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Global Recession: The World Economy Braces For A Recession

Created on 06 May 2020

Wraps up in 4 Min

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Updated on 31 Aug 2020

Global Recession: The World Economy Braces For A Recession
On 1st January 2020, the entire world rang in the New Year with hopes and dreams that they wished to fulfill. However, what struck the world was like a bolt from the blue. The Wuhan virus crisis gained momentum and soon the entire world was in the midst of a world war, fighting this pandemic within the frontiers of their homes. With lockdowns in place in every country, the Covid-19 has contributed to the collapse of the worldwide economy, leading it to what might be the worst global recession.

The pandemic is causing supply disruptions and the social distancing efforts necessary to contain the spread of the virus have imposed a large burden on workers and their families. Economists have predicted that global economic growth could turn out to be as low as 1%. One must note that this prediction came in at the start of the pandemic and much before the OPEC - Russia fall out which sent stock markets into a tizzy.

These predictions will fall in line once the world can arrest the spread of the virus. What business hates is uncertainty and uncertainty is the only thing that abounds when it comes to predictions about the vitality, endurance, and longevity of the new virus. The economic impact has been severe, but the faster the virus stops, the quicker and stronger the recovery will be.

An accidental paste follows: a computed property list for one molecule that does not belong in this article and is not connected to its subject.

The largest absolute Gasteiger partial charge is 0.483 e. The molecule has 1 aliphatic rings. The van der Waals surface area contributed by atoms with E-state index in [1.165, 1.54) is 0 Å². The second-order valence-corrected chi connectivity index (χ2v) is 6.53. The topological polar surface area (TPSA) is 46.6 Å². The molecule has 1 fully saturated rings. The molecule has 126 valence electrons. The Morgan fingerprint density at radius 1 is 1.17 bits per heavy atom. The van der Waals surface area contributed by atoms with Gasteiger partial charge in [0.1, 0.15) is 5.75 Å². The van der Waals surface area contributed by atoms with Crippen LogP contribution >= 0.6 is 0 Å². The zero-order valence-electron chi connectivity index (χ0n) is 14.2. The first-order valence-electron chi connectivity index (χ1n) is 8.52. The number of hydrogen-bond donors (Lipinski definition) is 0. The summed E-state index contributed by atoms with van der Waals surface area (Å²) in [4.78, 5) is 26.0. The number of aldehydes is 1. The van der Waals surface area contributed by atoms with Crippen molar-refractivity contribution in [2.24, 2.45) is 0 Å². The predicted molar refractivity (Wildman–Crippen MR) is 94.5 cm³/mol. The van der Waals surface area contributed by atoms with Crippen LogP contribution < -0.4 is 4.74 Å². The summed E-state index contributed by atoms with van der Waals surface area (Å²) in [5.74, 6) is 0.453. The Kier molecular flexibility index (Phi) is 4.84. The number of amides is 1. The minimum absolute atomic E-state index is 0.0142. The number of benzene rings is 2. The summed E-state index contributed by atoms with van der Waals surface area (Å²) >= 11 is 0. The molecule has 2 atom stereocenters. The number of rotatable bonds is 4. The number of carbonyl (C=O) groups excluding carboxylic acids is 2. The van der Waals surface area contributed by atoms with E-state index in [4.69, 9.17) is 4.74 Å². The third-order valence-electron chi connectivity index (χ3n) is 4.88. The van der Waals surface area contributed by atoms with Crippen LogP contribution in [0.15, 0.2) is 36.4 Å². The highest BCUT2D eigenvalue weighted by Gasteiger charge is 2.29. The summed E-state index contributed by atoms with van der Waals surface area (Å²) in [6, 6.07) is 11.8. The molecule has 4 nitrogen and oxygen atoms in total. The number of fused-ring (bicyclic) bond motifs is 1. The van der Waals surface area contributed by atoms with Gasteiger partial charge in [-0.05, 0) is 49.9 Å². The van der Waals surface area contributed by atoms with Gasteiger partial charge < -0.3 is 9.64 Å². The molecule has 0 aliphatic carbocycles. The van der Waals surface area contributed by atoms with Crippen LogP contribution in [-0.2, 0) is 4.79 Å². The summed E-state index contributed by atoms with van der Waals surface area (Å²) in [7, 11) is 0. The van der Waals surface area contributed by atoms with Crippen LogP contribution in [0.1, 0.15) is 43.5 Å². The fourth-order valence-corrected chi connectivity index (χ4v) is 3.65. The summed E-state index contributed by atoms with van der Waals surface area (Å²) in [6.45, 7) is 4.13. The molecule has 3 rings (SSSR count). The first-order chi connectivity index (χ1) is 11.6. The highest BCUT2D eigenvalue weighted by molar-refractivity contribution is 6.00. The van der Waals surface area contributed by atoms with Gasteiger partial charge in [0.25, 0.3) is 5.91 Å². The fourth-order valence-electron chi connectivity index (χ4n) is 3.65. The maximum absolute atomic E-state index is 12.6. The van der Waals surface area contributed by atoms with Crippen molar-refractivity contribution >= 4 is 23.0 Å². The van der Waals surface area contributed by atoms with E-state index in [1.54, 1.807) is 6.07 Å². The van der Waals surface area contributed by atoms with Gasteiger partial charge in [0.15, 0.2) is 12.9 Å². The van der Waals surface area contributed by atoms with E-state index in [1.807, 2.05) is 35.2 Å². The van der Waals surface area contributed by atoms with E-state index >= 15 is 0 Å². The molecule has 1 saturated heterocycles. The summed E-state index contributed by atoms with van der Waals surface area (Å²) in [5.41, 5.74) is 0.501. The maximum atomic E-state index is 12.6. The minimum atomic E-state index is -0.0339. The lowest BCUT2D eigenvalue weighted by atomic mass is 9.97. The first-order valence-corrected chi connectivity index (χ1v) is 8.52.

One must also note that advanced economies would be in a better position to respond to the crisis, but many emerging markets and low-income countries face significant challenges. Since the virus began spreading beyond borders, developing countries have taken an enormous hit in terms of capital outflows, currency depreciation, growing bond spreads, and lost export earnings, including from falling commodity prices and declining tourist revenues.

In today’s scenario, no country and no industry survives in isolation. When China, with the disease’s epicenter in Wuhan, was brought to its knees, the Indian pharmaceutical, automobile, and mobile phone industries, for example, immediately wobbled. This is because India depends on China for supplies of components for products that these sectors make. Even the Indian pharma industry depends on China for 70% of the raw materials needed to manufacture drugs here. The restrictions in supplies have seen input costs go up by 50% in the first quarter of 2020. Pesticides, software services, gem, and jewelry industries were also facing the heat. With travel restrictions and closure of borders, the airline and hospitality faced the worst turbulence. Countries whose economies thrive on tourism, travel, hospitality, and entertainment are experiencing particularly large disruptions. Emerging markets and developing economies also face challenges with unprecedented reversals in capital flows as global risk appetite fades, currency pressures, and more limited fiscal space to provide support. Moreover, several economies were already experiencing sluggish growth and high debt levels before they were exposed to this crisis.